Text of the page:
Luxembourg tax unity regime breaches EU freedom of establishment

In brief

On 14 May 2020, the European Court of Justice (ECJ) issued its decision on case (C-749/18) further to a request for a preliminary ruling by the Luxembourg Administrative Court on 30 November 2018. The ECJ ruled that the strict distinction made by the Luxembourg tax authorities between the vertical and horizontal tax unity regime is contrary to the freedom of establishment set forth in articles 49 and 54 of the Treaty on the Functioning of the European Union (TFEU).
 
As a result, an EU non-integrating parent entity (i.e., share capital company or permanent establishment) should be able to combine horizontal and vertical tax unity without terminating the pre-existing fiscal unity nor triggering any negative tax consequences resulting from such a termination. Indeed, under Luxembourg current tax consolidation rule, the end of tax unity group before the end of the five years minimum period entails a retroactive tax assessment of each entity on a stand-alone basis.


Contents

Background
 

    1.    Legal provisions
 
Article 164bis of the Luxembourg Income Tax Law (LITL) lays down the conditions of the Luxembourg tax unity regime.
 
The regime aims at combining the taxable results of each entity[1] belonging to the tax group (the integrated entities) at the level of a single entity (the integrating entity), which is considered the sole taxpayer towards the tax authorities.[2] Losses incurred by one member of the tax group may offset profits realized by other members of the tax group.
 
At the time the facts occurred in fiscal year 2014, only the vertical form of the tax group was allowed. Furthermore, only Luxembourg resident companies or Luxembourg permanent establishments of non-resident share capital companies were allowed to head a Luxembourg tax group.
 
Pursuant to the ECJ decision dated 12 June 2014, "SCA Group Holding"[3] (SCA case), the former regime has been amended with effect as of January 2015 by the Grand Ducal Regulation dated 18 December 2015 (GDR). The GDR introduced the possibility to create a horizontal tax group where eligible Luxembourg resident sister entities could form a tax group with their common (direct or indirect) parent entity (the non-integrating parent entity).[4]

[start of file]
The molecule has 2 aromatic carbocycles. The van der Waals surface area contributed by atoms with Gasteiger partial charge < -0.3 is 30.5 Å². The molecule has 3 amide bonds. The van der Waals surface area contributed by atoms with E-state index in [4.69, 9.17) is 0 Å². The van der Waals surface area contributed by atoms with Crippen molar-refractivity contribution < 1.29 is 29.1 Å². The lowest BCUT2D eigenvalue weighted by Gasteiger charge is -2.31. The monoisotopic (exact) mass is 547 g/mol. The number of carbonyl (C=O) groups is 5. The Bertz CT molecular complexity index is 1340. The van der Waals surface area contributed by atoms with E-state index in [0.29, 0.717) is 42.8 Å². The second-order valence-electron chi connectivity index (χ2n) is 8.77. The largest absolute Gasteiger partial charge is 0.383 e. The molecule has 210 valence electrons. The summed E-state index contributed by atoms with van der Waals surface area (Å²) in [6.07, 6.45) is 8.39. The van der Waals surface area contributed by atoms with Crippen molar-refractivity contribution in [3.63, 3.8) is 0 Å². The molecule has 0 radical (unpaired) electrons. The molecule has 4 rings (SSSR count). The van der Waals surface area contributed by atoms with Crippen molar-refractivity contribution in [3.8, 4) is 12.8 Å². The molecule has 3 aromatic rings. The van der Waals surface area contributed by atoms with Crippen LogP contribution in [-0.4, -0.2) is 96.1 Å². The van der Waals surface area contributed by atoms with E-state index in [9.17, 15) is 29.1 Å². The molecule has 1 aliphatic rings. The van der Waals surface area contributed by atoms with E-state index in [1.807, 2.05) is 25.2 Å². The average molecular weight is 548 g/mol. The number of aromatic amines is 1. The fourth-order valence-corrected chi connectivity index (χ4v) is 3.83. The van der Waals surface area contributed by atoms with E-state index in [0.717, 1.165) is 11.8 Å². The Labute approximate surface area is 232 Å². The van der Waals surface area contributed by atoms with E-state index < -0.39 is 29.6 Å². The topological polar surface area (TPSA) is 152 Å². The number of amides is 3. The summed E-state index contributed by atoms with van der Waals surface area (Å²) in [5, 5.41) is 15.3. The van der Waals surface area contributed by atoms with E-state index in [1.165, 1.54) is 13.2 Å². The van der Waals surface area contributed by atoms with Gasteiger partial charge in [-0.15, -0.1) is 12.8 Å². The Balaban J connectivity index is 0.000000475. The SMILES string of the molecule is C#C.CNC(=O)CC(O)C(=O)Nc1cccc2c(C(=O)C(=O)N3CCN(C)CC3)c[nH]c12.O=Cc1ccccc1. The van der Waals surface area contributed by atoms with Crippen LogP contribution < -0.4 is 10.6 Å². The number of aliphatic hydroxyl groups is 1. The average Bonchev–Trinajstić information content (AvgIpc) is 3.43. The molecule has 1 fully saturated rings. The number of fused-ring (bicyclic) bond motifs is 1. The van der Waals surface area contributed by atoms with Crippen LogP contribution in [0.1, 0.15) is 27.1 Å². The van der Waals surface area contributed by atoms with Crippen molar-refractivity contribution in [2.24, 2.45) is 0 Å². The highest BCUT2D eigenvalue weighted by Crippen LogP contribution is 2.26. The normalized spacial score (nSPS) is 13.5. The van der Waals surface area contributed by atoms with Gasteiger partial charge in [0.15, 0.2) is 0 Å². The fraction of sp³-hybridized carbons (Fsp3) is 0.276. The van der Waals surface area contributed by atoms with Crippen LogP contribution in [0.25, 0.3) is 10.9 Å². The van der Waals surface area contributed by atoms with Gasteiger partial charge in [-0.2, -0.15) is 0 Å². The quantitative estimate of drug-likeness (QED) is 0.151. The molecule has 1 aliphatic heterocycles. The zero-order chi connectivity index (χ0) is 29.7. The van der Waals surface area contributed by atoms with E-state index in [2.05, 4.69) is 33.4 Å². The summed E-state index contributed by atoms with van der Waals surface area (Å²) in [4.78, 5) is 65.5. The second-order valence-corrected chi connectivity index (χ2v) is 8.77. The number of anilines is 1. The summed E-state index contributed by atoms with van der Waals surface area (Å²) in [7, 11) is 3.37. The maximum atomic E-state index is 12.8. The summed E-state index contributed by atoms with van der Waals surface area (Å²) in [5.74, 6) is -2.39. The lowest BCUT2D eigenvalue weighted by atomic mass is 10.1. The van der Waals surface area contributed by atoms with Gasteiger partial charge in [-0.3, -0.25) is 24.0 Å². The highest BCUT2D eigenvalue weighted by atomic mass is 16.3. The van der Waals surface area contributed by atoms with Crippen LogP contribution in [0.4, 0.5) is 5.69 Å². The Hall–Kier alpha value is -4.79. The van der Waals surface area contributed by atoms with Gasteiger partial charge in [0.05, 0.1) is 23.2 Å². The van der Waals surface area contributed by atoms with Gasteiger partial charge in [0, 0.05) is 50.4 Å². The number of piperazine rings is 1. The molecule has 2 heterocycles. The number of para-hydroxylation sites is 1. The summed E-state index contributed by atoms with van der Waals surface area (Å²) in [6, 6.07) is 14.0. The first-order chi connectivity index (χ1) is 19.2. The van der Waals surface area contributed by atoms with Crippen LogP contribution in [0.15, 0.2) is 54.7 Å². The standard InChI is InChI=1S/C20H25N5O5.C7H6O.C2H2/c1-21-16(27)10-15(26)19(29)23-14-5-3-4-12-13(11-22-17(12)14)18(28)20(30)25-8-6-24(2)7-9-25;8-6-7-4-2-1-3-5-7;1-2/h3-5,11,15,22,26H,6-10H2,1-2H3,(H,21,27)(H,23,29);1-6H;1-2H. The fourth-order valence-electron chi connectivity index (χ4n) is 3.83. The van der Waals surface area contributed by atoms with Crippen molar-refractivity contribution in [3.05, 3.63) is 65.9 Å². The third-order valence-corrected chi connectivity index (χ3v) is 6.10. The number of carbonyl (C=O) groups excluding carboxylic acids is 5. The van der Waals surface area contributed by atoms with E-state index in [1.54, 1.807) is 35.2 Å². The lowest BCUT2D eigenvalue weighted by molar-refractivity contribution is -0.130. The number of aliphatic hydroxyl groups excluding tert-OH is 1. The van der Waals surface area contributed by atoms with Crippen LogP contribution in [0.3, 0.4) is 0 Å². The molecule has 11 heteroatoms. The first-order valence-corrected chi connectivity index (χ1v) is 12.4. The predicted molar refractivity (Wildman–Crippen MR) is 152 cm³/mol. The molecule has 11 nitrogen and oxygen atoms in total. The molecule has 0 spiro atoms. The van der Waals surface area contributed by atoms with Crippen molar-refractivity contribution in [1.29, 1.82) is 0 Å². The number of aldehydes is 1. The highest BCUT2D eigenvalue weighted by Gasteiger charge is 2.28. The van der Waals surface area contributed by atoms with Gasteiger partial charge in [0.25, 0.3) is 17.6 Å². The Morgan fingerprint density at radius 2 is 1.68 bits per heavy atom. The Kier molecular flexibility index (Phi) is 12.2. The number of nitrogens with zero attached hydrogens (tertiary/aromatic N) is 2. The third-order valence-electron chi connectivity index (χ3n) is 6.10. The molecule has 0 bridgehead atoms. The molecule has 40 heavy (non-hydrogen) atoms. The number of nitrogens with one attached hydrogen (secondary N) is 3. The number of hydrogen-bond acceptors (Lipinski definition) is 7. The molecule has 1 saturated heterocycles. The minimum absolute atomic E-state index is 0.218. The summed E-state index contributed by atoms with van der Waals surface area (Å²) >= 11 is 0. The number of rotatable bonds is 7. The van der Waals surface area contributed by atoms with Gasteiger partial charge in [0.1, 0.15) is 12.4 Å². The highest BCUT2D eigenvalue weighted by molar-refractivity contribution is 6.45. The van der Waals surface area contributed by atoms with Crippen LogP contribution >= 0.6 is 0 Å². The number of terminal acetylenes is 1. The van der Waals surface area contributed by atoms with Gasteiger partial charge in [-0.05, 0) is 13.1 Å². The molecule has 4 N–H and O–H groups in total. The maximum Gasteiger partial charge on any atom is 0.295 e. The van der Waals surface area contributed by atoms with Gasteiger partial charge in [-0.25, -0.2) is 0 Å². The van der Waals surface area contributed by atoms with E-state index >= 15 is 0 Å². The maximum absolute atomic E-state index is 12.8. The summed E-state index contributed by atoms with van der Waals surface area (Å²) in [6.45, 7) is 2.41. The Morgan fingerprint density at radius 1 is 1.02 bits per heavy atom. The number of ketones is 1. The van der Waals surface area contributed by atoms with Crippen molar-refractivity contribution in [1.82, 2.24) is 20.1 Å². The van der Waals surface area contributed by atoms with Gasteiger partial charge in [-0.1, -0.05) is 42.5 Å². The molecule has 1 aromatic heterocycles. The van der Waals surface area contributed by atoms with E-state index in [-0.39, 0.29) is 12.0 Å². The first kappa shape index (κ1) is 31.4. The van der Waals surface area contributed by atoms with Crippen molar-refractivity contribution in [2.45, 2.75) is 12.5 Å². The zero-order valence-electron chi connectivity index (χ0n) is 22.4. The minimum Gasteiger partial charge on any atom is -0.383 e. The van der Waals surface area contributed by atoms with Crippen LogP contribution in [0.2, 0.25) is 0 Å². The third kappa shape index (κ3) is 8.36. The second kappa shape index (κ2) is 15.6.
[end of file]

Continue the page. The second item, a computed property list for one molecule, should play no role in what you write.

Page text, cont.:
Among other conditions to benefit from the tax unity regime (irrespective of whether under the former or the new regime) all entities have to file a joint request[5] prior to the end of the first fiscal year for which the regime is requested whereby they commit to be part of the tax group for a period of at least five years. Note as well that an entity cannot belong simultaneously to different tax groups.

2.    Facts of the case
 
A Luxembourg tax resident company (B) was fully owned by a French tax resident company (A).
 
As from fiscal year 2008, company B formed a tax group with certain subsidiaries in accordance with article 164bis LITL (vertical group). Over the years, the tax group has been extended to several other subsidiaries of B.
 
In 2014 and further to the SCA case, companies C and D (being sister companies of B and indirectly held by company A) applied to join the existing (vertical) tax group thereby extending the group horizontally (company A being the non-integrating parent company). The companies filed two letters on the grounds of the SCA case. The first letter aimed at extending the tax unity regime to C and D retroactively as from fiscal year 2013 while the second letter requested the application of the tax unity regime as from fiscal year 2014.
 
The Luxembourg tax authorities rejected both requests. The first request has been dismissed as filed after the due date (i.e., after 31 December 2013). On the second request, the tax authorities considered (in line with the intention of the legislator[6] resulting from the parliamentary documents linked with the GDR[7]) that the horizontal and vertical form of the tax group were alternative, so that the two forms were mutually exclusive. A change from one form to the other was analyzed as automatically ending the existing tax group. In this respect, the tax authorities also argued that a single entity could not belong to different tax groups.
 
Illustrative charts

GPH illustrative charts
 
The companies then brought the case before the Luxembourg judges.
 
On 6 December 2017, the Administrative Tribunal decided that the first request had to be rejected since the time limit set forth by the law had not been complied with (i.e., filing of the request before the end of the first fiscal year for which the tax consolidation is requested to apply). However, on the second request, the Administrative Tribunal ruled that article 164bis LITL (in its version prior to GDR amendments) was contrary to the EU freedom of establishment. The tribunal concluded that the former regime induced a discrimination as it precluded a non-resident (non-integrating) parent entity residing in another EU member state (i.e., France) to extend the tax unity to all its Luxembourg eligible resident subsidiaries whereas this was possible for Luxembourg resident parent entities without jeopardizing the whole tax group.[8]